“A person who gives themselves permission to enter this state of erotic rebellion is an anathema to the fabric of social order, since none of the rewards that society can offer them have any value in that moment,” writes erotica author Remittance Girl in her critical essay distinguishing between Erotica and Erotic Romance. “They are in a state of revolution against the stable, against categorization, against limitation, against even language itself. And this is what lies at the heart of all the best erotica. This essentially transgressive, anarchic, unconstrained state of being.”
“CNN will continue to refer to him as Bradley Manning since he has not yet legally changed his name,” said Jake Taper on The Lead. In a later piece CNN added, “CNN’s policy is to reference Manning with masculine pronouns since he has not yet taken any steps toward gender transition through surgery or hormone replacement therapy.” The media is setting a terrible example. Here are some resources for those who understand that educating ourselves about transgender issues is a vital step in making ours a just and equal society.
We live in a world where more and more people are communicating desire through visual imagery. Just as we see problems in the street of people who don’t understand that they’re not entitled to a person’s space or attention simply because they find that person attractive, we’re seeing a similar sense of entitlement happening over text. It’s harassing. It’s wrong. But we’re slowly making some headway in combating it. That’s progress for consent. Revenge porn, meanwhile, is an attack on consent.
In June, Russia passed into law a ban on “propaganda of nontraditional sexual relations among minors.” Supporters defend it, saying it doesn’t outlaw homosexuality, simply restricts the discussion of nontraditional relationships among people who are below 18 years of age, but recent brutal clashes between lesbian, gay, bisexual and trans activists and allies have already shown how desperate the situation is for anyone who identifies as LGBT. How can anyone see this position as anything other than a government sanction of homophobia? And how will it affect the 2014 Olympics?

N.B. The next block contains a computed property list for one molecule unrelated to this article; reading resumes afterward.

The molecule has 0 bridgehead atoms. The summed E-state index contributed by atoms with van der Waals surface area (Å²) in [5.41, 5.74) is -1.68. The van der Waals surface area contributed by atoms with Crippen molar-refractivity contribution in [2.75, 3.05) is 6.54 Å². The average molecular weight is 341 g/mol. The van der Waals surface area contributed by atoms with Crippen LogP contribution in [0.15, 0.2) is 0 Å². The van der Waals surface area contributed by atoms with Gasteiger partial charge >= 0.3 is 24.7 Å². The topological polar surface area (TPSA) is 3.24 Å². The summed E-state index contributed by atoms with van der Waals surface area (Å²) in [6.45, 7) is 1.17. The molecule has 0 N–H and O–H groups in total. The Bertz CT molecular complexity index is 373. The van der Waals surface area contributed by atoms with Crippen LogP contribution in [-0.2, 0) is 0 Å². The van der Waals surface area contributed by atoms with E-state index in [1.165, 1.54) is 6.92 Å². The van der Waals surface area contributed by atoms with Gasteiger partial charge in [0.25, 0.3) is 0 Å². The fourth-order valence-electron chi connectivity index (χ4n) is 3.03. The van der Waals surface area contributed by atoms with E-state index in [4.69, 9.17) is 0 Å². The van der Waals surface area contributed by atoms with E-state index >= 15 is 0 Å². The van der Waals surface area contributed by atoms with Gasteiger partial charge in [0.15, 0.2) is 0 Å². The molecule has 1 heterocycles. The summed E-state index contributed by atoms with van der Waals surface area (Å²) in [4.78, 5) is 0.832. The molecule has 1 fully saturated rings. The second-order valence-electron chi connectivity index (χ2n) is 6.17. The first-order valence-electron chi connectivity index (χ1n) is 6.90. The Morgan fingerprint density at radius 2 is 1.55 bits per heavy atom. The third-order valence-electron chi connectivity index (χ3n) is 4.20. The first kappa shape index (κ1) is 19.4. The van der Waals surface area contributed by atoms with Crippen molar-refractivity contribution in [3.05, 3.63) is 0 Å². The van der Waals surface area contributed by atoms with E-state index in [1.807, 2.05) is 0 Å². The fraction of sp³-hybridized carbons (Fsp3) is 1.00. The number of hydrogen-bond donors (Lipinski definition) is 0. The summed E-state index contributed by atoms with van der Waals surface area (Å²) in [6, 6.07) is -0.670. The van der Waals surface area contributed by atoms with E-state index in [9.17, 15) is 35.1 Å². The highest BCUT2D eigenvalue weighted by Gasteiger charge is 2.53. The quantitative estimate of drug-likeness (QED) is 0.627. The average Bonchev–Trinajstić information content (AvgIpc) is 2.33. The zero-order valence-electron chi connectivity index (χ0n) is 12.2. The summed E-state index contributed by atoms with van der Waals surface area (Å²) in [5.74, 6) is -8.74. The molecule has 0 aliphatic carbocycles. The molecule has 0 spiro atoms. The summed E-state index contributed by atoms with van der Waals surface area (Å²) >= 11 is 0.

Until spring semester of this year, Pasadena City College was one of the few campuses around the nation that offered a class about pornography. The class, called Navigating Pornography, was created by gender studies professor and author Hugo Schwyzer to help students think critically about our porn-saturated culture. Due to conflicts with the college, criticism and personal issues, Schwyzer will not be offering the class this fall.
Last week, prime minister of the United Kingdom David Cameron announced that the government would be cracking down on porn by instituting opt-in filters with service providers. Basically, if you live in the U.K., you will be forced to give voice to whether you want access to the “corroding influence” of adult content.
The controversial “Blurred Lines” by Robin Thicke is the hit of the summer, leading the charts in 14 countries from Australia to Iceland. The song, which features vocals by T.I. and Pharrell, has been widely criticized for trivializing sexual consent. The lyric “I know you want it,” the parade of half-naked women in the music video and the name of the song itself have led critics to decry the summer’s anthem as a blatant promotion of rape culture. In response, the web has thrown itself into parodying the song. This is a list of the best parodies we’ve seen to date.
In 1957, Virginia E. Johnson was a twice-divorced mother in her 30s, looking for a way to support her children. She responded for an add posted by William H. Masters looking for a research assistant at Washington University in St. Louis. Johnson was hired by Masters, then at the Department of Obstetrics and Gynecology. Neither of them had any way of knowing at the time that they would go down in history for helping postwar America to discuss sex frankly.
This fear of losing everything because, on their way up the ladder, a person used the sex industry as a rung is very, very real. When you’re living day to day on a visa of peace that could expire at any time because some asshole walked into your club with a pair of Glass and put your set on YouTube, you’re not going to sit around worrying about how much this country is starting to resemble the Soviet Union. This isn’t because you’re petty. This is because when you’re this afraid, this vulnerable, when you have so little recourse, you pretty much already live in the Soviet Union.